Monday, 16 August 2010

16 Aug 2010

I did a bit of spontaneous ODing last Sunday, hence the lack of a write up for the 8th. I will mention that the wind was horribly light and variable, it was very tricky to OD, and nobody enjoyed themselves very much. I did however come to the conclusion that everyone who moaned about the course or the length of the race should do a bit of volunteering themselves when we're short handed, so they can show us how it should be done.

So back to today, and I rolled up at 10:15am with a whole half hour to spare for rigging, getting changed, launching, getting the course etc etc. And even had a bit of spare time to lend some moral support to the OD team who were once again looking for volunteers to come and help.

Ten boats out for the first race, pretty good for the holiday season, plus a nice 8-12mph wind and sunshine. So gun goes off and off we go, squeeze Martyn out at the committee boat, great start, go left, Martyn goes right, pops out ahead of us  , along with Mo and maybe a few others. Round H, nice 3 sail reach to P, dead run to N, close (3 sail) reach to B, gybe, close 3 sail reach to M, dodgy beat to Y, close reach to OL and start again. Old age and incipient senility have robbed me of a lot of the details, but I recall that Helen/Paul capsized twice for no very obvious reason, and that approaching N for the 2nd time, there was me/Paul, Martyn/Richard, Mo/Holly and Eugene/Graham all together on the run, all trying for the inside spot at the mark. Well I had just bagsied it when Martyn gybed onto starboard and took me away from the mark just enough to mess up my plans, then Eugene/Graham zoomed past on the outside, then we gybed at the mark and Mo/Holly zoomed over the top of us while we sorted the kite, and by the time we were settled, Martyn/Richard were over the horizon and Mo/Holly had got themselves quite a decent lead too. So we consoled ourselves with overtaking Eugene/Graham again and had to settle for 3rd place.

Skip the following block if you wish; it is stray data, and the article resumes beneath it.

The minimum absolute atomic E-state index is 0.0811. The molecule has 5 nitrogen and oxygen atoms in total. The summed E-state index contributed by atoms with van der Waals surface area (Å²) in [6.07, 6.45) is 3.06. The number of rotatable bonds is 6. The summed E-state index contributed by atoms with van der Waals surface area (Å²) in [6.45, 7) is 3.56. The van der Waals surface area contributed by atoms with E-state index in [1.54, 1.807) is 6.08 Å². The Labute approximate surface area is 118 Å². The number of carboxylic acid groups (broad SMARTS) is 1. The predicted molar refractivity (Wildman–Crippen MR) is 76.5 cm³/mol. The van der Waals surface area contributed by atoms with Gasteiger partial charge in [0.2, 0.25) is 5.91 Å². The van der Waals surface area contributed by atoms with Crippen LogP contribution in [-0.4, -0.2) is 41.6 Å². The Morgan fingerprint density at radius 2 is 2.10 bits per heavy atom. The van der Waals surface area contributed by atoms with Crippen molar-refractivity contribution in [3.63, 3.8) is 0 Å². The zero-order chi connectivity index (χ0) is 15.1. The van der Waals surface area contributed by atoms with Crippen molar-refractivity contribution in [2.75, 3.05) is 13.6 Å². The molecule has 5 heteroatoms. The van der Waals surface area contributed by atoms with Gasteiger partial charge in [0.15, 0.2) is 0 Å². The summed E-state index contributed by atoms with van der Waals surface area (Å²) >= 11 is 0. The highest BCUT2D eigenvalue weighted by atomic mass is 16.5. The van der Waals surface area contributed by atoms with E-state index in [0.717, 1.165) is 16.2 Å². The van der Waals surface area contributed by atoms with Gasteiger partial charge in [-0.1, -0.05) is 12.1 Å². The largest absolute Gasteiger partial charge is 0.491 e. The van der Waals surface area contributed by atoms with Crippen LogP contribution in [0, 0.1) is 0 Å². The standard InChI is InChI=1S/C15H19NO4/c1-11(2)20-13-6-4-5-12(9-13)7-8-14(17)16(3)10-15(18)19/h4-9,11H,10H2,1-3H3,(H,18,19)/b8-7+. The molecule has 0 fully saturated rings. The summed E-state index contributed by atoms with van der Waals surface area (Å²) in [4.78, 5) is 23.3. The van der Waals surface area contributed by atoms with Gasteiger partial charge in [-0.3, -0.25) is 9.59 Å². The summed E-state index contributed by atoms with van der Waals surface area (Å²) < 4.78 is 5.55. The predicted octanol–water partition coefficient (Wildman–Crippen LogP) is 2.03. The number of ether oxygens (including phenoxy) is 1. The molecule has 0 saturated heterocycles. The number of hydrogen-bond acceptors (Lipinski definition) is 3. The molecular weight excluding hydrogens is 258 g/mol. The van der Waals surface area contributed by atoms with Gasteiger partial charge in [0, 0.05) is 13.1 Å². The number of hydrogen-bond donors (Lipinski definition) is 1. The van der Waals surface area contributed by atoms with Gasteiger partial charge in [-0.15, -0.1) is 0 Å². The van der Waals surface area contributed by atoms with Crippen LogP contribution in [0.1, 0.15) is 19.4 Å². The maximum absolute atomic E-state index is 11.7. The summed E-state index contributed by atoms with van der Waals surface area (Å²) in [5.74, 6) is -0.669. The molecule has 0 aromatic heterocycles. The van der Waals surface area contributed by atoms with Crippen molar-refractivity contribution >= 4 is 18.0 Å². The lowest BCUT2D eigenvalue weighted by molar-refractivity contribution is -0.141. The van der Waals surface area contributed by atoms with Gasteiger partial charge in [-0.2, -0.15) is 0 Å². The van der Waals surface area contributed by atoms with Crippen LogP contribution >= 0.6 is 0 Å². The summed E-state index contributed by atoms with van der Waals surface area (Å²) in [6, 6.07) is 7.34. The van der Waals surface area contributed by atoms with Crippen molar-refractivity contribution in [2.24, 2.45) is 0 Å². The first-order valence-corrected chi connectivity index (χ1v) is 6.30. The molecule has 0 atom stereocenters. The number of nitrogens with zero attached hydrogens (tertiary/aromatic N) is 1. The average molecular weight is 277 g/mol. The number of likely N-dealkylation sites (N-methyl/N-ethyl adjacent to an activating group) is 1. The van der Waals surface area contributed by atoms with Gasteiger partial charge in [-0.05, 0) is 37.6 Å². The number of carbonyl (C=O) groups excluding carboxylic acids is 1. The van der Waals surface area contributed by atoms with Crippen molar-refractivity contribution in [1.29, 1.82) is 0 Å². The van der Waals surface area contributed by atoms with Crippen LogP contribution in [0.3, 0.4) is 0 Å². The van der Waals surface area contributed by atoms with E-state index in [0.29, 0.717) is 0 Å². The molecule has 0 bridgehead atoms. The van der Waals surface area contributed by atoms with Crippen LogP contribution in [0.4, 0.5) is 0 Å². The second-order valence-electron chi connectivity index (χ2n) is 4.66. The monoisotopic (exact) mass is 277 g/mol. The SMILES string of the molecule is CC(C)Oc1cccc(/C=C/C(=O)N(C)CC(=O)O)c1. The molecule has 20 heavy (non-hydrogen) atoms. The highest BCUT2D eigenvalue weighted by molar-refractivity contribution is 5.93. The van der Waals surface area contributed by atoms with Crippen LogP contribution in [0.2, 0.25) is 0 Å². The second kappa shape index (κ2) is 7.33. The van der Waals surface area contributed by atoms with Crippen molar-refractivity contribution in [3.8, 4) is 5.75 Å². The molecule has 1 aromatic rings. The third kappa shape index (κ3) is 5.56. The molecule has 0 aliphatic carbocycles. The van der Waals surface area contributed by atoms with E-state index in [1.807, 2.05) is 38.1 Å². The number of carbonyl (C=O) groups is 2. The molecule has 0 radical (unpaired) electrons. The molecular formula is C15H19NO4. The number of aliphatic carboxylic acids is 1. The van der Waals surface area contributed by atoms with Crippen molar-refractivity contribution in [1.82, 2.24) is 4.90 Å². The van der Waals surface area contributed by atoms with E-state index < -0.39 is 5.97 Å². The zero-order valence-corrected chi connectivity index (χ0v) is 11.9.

Race 2, and a different set of impromptu volunteers, but still none of the people on my mental list. So this time the line was excellent, no bias at all, right up until 1 min before our start, at which point it became so port biased you could barely cross it on starboard. So (remarkably) we got to the port end in time to be next to the pin when the gun went, tacked onto port just on top of Badders/JR and high-tailed it towards the wall. Badders got dropped out of the back door and went off left with Helen/Paul, and when I next looked they appeared to be so far down the toilet over there that they might as well go home. So we led the fleet up the wall, diligently tacking on all the shifts, got onto starboard near H and b***er me, all the boats from the LHS promptly went past ahead of me on port, led by Badders and Bob, with Graeme/Theresa and Helen/Paul up there too. Much grinding of teeth, but at least Martyn was still well behind us.